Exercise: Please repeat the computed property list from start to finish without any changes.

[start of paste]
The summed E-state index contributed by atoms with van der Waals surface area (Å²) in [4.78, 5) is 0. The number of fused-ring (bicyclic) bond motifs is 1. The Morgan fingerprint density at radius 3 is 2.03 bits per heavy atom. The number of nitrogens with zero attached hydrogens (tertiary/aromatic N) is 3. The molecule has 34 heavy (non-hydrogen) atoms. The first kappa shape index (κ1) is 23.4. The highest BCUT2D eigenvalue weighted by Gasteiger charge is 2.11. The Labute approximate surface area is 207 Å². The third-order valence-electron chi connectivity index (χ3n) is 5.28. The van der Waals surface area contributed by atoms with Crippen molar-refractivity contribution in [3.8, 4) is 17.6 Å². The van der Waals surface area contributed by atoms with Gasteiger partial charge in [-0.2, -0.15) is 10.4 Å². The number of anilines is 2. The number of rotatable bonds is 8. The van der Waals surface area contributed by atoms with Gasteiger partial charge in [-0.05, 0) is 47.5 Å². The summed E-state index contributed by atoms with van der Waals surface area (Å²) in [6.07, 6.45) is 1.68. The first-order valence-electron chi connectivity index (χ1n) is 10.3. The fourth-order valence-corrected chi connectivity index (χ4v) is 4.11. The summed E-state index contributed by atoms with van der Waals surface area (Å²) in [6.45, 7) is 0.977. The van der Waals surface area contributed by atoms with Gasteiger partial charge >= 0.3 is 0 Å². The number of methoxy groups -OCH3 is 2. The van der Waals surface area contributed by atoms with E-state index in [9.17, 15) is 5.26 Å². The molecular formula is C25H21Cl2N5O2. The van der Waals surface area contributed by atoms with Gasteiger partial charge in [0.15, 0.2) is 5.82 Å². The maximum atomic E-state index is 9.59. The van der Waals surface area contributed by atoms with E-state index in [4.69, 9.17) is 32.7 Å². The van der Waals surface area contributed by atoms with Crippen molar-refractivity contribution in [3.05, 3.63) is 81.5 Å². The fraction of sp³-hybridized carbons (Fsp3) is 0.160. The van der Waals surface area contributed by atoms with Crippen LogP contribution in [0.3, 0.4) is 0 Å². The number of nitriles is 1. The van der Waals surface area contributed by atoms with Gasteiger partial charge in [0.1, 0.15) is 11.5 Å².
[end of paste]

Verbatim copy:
The summed E-state index contributed by atoms with van der Waals surface area (Å²) in [4.78, 5) is 0. The number of fused-ring (bicyclic) bond motifs is 1. The Morgan fingerprint density at radius 3 is 2.03 bits per heavy atom. The number of nitrogens with zero attached hydrogens (tertiary/aromatic N) is 3. The molecule has 34 heavy (non-hydrogen) atoms. The first kappa shape index (κ1) is 23.4. The highest BCUT2D eigenvalue weighted by Gasteiger charge is 2.11. The Labute approximate surface area is 207 Å². The third-order valence-electron chi connectivity index (χ3n) is 5.28. The van der Waals surface area contributed by atoms with Crippen molar-refractivity contribution in [3.8, 4) is 17.6 Å². The van der Waals surface area contributed by atoms with Gasteiger partial charge in [-0.2, -0.15) is 10.4 Å². The number of anilines is 2. The number of rotatable bonds is 8. The van der Waals surface area contributed by atoms with Gasteiger partial charge in [-0.05, 0) is 47.5 Å². The summed E-state index contributed by atoms with van der Waals surface area (Å²) in [6.07, 6.45) is 1.68. The first-order valence-electron chi connectivity index (χ1n) is 10.3. The fourth-order valence-corrected chi connectivity index (χ4v) is 4.11. The summed E-state index contributed by atoms with van der Waals surface area (Å²) in [6.45, 7) is 0.977. The van der Waals surface area contributed by atoms with Gasteiger partial charge >= 0.3 is 0 Å². The number of methoxy groups -OCH3 is 2. The van der Waals surface area contributed by atoms with E-state index in [9.17, 15) is 5.26 Å². The molecular formula is C25H21Cl2N5O2. The van der Waals surface area contributed by atoms with Gasteiger partial charge in [0.15, 0.2) is 5.82 Å². The maximum atomic E-state index is 9.59. The van der Waals surface area contributed by atoms with E-state index in [4.69, 9.17) is 32.7 Å². The van der Waals surface area contributed by atoms with Crippen molar-refractivity contribution in [3.05, 3.63) is 81.5 Å². The fraction of sp³-hybridized carbons (Fsp3) is 0.160. The van der Waals surface area contributed by atoms with Crippen LogP contribution in [0.3, 0.4) is 0 Å². The number of nitriles is 1. The van der Waals surface area contributed by atoms with Gasteiger partial charge in [0.1, 0.15) is 11.5 Å².